Langtang visit

In November Asim and I travelled to the Langtang district of Nepal near the Tibet / China border. We visited the village of Goljung which sits at 1,967m above sea level, high in the Himalayas. Before the earthquake in April 2015, our partner organisation in Nepal placed volunteers in this village and many of the children currently living at the Happy Homes come from Langtang and were directly affected by the earthquake.

The villagers are Tamang people and have their own dialect rather than speaking Nepali. Most Tamangs are farmers and due to the lack of irrigation at higher altitudes, their crops are often limited to corn, millet, wheat, barley, and potatoes. They often supplement their farming income with manual labour. Due to the discrimination experienced by the Tamang people in the past, they have remained on the whole poorly educated, and the majority have been limited to working as farmers, mountain trekking, portering, and driving in Kathmandu.

Tamangs were amongst the hardest hit by the 2015 earthquake. The earthquake killed nearly 9,000 people, with one third of all deaths being Tamang people, and roughly two thirds of the 600,000 structures completely destroyed were in Tamang dominant areas.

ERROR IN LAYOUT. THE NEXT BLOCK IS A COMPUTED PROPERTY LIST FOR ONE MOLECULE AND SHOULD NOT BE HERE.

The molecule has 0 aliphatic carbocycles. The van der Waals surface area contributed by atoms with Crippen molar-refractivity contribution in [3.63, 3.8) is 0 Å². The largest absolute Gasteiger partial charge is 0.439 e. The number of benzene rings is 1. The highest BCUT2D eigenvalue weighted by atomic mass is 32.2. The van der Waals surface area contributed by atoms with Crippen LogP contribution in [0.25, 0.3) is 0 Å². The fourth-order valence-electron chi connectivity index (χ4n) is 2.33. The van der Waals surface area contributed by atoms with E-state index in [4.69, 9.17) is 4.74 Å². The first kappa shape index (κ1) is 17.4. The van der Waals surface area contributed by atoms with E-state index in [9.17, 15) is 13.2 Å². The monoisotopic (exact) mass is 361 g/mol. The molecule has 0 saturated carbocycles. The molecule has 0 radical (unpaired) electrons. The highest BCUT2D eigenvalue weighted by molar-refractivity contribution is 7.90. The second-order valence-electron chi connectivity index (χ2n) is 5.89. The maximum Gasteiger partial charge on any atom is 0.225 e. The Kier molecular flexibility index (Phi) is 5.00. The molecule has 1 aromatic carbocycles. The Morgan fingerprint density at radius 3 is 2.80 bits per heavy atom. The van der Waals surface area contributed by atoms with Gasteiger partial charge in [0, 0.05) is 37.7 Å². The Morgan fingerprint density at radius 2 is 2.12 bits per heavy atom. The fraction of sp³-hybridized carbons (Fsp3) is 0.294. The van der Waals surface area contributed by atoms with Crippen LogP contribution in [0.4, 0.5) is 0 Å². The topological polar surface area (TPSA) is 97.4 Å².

Officials in Nepal have stated that rebuilding costs will exceed $10 billion and will take years to complete. For the individual households that qualified for government subsidies, three separate payments totalling $3,000 were distributed, depending on the stage of construction. Goljung is a 10 hour bus journey from Kathmandu on poor roads. The mountain location increases the cost of building materials and labour and as can be seen in the picture above left, the government subsidies are nowhere near enough to rebuild a home.

We visited Singi and his family whose 3 storey home was completely destroyed by the earthquake. Singi teaches at the local school and is a respected member of the village community. Prior to the earthquake Singi and his family hosted volunteers who would live at his home and teach English at the local school and to the village children. Unfortunately, since the earthquake, hosting volunteers has not been possible. We were treated extremely well during our visit and the hospitality shown by the villagers was truly humbling. I’d like to think that we can do something in the near future to help them.

Written by Liam Anderson

My name is Liam Anderson. I taught English as a volunteer in Nepal in 2002 and I visit the country regularly. Nepal is a fantastic country and the Nepalese people are extremely friendly and generous.

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